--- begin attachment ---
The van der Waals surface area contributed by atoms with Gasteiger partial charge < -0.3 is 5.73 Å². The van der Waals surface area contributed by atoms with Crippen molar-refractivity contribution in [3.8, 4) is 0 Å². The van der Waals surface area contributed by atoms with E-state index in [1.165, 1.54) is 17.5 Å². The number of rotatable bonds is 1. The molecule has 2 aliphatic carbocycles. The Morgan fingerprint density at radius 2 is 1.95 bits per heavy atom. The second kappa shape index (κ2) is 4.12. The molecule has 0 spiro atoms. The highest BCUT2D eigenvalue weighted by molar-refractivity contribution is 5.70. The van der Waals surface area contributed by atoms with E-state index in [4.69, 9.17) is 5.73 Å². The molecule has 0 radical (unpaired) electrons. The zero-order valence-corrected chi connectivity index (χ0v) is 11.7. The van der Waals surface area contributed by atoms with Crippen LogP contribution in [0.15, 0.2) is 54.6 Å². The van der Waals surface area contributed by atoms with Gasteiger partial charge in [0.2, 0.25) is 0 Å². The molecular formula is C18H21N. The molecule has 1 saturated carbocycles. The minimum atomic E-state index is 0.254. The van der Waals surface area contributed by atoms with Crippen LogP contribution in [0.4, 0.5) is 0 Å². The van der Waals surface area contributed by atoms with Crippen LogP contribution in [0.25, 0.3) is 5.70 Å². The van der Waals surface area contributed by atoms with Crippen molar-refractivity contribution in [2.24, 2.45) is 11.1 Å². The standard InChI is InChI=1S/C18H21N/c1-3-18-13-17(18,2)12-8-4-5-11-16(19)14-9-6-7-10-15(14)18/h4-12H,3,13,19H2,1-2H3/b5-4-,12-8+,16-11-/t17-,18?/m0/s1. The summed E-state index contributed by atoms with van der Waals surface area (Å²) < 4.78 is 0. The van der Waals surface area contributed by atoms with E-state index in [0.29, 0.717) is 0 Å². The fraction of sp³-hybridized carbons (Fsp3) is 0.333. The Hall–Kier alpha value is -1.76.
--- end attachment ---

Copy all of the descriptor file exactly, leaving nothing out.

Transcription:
The van der Waals surface area contributed by atoms with Gasteiger partial charge < -0.3 is 5.73 Å². The van der Waals surface area contributed by atoms with Crippen molar-refractivity contribution in [3.8, 4) is 0 Å². The van der Waals surface area contributed by atoms with E-state index in [1.165, 1.54) is 17.5 Å². The number of rotatable bonds is 1. The molecule has 2 aliphatic carbocycles. The Morgan fingerprint density at radius 2 is 1.95 bits per heavy atom. The second kappa shape index (κ2) is 4.12. The molecule has 0 spiro atoms. The highest BCUT2D eigenvalue weighted by molar-refractivity contribution is 5.70. The van der Waals surface area contributed by atoms with E-state index in [4.69, 9.17) is 5.73 Å². The molecule has 0 radical (unpaired) electrons. The zero-order valence-corrected chi connectivity index (χ0v) is 11.7. The van der Waals surface area contributed by atoms with Crippen LogP contribution in [0.15, 0.2) is 54.6 Å². The van der Waals surface area contributed by atoms with Gasteiger partial charge in [0.2, 0.25) is 0 Å². The molecular formula is C18H21N. The molecule has 1 saturated carbocycles. The minimum atomic E-state index is 0.254. The van der Waals surface area contributed by atoms with Crippen LogP contribution in [0.4, 0.5) is 0 Å². The van der Waals surface area contributed by atoms with Crippen LogP contribution in [0.25, 0.3) is 5.70 Å². The van der Waals surface area contributed by atoms with Crippen molar-refractivity contribution in [2.24, 2.45) is 11.1 Å². The standard InChI is InChI=1S/C18H21N/c1-3-18-13-17(18,2)12-8-4-5-11-16(19)14-9-6-7-10-15(14)18/h4-12H,3,13,19H2,1-2H3/b5-4-,12-8+,16-11-/t17-,18?/m0/s1. The summed E-state index contributed by atoms with van der Waals surface area (Å²) < 4.78 is 0. The van der Waals surface area contributed by atoms with E-state index in [0.29, 0.717) is 0 Å². The fraction of sp³-hybridized carbons (Fsp3) is 0.333. The Hall–Kier alpha value is -1.76.